Antitrust problems for IBM mounted on Tuesday when a fresh complaint about its business practices was filed with Europe’s top competition regulator.
The new complaint comes from TurboHercules, a French company, which is accusing the US group of refusing to allow customers to run IBM’s mainframe operating systems on anything other than IBM mainframe hardware, an illegal practice known as “tying”.
This is the latest in a spate of complaints against the US technology company on both sides of the Atlantic. In Europe, competition officials at the European Commission started to look at IBM’s mainframe activities several years ago, following objections from a small technology company called PSI.
PSI was subsequently bought out by IBM but a second complaint from another smaller rival of IBM’s, called T3 Technologies, followed in January last year. Microsoft, one of IBM’s big rivals, made investments in both PSI and T3 at various stages.
Meanwhile, in the US, the Department of Justice started a preliminary investigation into IBM’s dominance of the mainframe computer market last autumn, sending out requests for information. This appeared to be triggered, at least in part, by a complaint from the Computer and Communications Industry Association, an industry group that includes some large IT companies such as Google and Microsoft, as well as much smaller groups.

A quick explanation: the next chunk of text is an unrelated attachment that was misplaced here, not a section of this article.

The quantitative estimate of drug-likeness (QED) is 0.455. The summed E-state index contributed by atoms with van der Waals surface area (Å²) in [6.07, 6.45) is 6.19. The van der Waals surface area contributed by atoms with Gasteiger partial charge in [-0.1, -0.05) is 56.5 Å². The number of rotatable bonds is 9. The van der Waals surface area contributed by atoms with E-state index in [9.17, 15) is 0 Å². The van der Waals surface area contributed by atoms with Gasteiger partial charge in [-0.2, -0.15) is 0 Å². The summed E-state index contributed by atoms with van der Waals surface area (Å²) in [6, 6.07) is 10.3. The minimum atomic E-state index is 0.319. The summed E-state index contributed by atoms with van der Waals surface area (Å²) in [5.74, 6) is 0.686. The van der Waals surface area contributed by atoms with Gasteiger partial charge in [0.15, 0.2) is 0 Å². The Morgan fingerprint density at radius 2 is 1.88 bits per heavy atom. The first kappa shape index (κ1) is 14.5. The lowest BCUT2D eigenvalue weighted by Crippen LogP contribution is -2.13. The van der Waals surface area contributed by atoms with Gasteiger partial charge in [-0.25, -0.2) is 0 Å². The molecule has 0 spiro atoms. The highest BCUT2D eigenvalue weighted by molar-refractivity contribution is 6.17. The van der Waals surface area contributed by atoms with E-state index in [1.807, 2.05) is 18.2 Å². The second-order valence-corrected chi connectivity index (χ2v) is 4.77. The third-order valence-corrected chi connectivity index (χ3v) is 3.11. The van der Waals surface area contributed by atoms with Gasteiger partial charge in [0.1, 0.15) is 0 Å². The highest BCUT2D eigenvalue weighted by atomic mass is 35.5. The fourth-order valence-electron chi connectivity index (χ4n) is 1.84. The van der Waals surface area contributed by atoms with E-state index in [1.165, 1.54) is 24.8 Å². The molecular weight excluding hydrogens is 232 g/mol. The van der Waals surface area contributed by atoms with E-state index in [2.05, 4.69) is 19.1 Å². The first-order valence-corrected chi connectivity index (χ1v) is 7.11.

The US complaint was said to be somewhat broader than the two original complaints in Europe, for example, citing T3’s experiences but also making allegations about IBM’s behaviour towards Hercules, an open-source product designed to enable IBM’s systems to run on Intel and AMD-based servers and personal computers.
The complainant, TurboHercules, was set up last year to commercialise Hercules’s open-source “emulation” software – which includes disaster recovery products that protect customers’ data if there is a mainframe failure.
The French company claims to have asked IBM to license its mainframe operating systems to customers for use with Hercules – but says it was accused of patent infringement in reply.
When asked to comment on the TurboHercules complaint, IBM said: “We have not been notified of this complaint and are thus unable to comment.”
Roger Bowler, TurboHercules’s founder, said his company was “by no means anti-IBM”.
In its complaint to the commission, TurboHercules is asking competition officials to order IBM to end the alleged tying and make available its interfaces and protocols.